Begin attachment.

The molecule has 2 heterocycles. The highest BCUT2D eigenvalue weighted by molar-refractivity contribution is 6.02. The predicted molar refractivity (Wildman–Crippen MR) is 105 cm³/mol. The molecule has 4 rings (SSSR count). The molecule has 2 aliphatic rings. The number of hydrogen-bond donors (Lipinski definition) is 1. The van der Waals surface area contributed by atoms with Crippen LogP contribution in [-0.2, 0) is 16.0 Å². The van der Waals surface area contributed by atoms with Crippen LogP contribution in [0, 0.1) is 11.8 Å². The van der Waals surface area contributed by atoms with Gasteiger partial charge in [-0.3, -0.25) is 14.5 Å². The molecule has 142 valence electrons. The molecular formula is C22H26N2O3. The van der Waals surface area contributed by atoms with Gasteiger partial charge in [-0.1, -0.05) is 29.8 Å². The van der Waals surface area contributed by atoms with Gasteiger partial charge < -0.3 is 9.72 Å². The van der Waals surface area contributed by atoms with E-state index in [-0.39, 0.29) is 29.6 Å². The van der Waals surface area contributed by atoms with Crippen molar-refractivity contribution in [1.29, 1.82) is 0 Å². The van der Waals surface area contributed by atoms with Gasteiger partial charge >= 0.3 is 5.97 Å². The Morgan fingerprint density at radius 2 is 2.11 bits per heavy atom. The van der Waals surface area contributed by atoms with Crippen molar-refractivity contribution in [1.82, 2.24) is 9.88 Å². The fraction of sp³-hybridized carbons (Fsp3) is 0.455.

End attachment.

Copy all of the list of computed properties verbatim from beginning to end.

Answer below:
The molecule has 2 heterocycles. The highest BCUT2D eigenvalue weighted by molar-refractivity contribution is 6.02. The predicted molar refractivity (Wildman–Crippen MR) is 105 cm³/mol. The molecule has 4 rings (SSSR count). The molecule has 2 aliphatic rings. The number of hydrogen-bond donors (Lipinski definition) is 1. The van der Waals surface area contributed by atoms with Crippen LogP contribution in [-0.2, 0) is 16.0 Å². The van der Waals surface area contributed by atoms with Crippen LogP contribution in [0, 0.1) is 11.8 Å². The van der Waals surface area contributed by atoms with Gasteiger partial charge in [-0.3, -0.25) is 14.5 Å². The molecule has 142 valence electrons. The molecular formula is C22H26N2O3. The van der Waals surface area contributed by atoms with Gasteiger partial charge in [-0.1, -0.05) is 29.8 Å². The van der Waals surface area contributed by atoms with Gasteiger partial charge < -0.3 is 9.72 Å². The van der Waals surface area contributed by atoms with E-state index in [-0.39, 0.29) is 29.6 Å². The van der Waals surface area contributed by atoms with Crippen molar-refractivity contribution in [1.29, 1.82) is 0 Å². The van der Waals surface area contributed by atoms with Gasteiger partial charge >= 0.3 is 5.97 Å². The Morgan fingerprint density at radius 2 is 2.11 bits per heavy atom. The van der Waals surface area contributed by atoms with Crippen molar-refractivity contribution in [1.82, 2.24) is 9.88 Å². The fraction of sp³-hybridized carbons (Fsp3) is 0.455.